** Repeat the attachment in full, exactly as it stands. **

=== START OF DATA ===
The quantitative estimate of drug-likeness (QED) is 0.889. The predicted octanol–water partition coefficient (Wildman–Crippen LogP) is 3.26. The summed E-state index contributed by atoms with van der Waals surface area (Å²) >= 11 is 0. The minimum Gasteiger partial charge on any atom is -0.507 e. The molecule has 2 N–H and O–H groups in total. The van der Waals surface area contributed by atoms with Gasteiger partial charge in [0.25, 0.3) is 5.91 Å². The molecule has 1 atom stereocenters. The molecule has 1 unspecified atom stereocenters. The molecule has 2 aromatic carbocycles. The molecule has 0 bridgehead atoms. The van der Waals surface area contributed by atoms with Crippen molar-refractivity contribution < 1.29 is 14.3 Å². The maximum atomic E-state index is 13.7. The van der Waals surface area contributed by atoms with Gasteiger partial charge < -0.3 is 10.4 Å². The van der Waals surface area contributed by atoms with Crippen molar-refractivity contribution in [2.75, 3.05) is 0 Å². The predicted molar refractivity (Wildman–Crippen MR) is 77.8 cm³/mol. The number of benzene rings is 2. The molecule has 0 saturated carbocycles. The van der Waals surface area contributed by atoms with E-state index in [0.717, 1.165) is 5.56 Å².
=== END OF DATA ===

The quantitative estimate of drug-likeness (QED) is 0.889. The predicted octanol–water partition coefficient (Wildman–Crippen LogP) is 3.26. The summed E-state index contributed by atoms with van der Waals surface area (Å²) >= 11 is 0. The minimum Gasteiger partial charge on any atom is -0.507 e. The molecule has 2 N–H and O–H groups in total. The van der Waals surface area contributed by atoms with Gasteiger partial charge in [0.25, 0.3) is 5.91 Å². The molecule has 1 atom stereocenters. The molecule has 1 unspecified atom stereocenters. The molecule has 2 aromatic carbocycles. The molecule has 0 bridgehead atoms. The van der Waals surface area contributed by atoms with Crippen molar-refractivity contribution < 1.29 is 14.3 Å². The maximum atomic E-state index is 13.7. The van der Waals surface area contributed by atoms with Gasteiger partial charge < -0.3 is 10.4 Å². The van der Waals surface area contributed by atoms with Crippen molar-refractivity contribution in [2.75, 3.05) is 0 Å². The predicted molar refractivity (Wildman–Crippen MR) is 77.8 cm³/mol. The number of benzene rings is 2. The molecule has 0 saturated carbocycles. The van der Waals surface area contributed by atoms with E-state index in [0.717, 1.165) is 5.56 Å².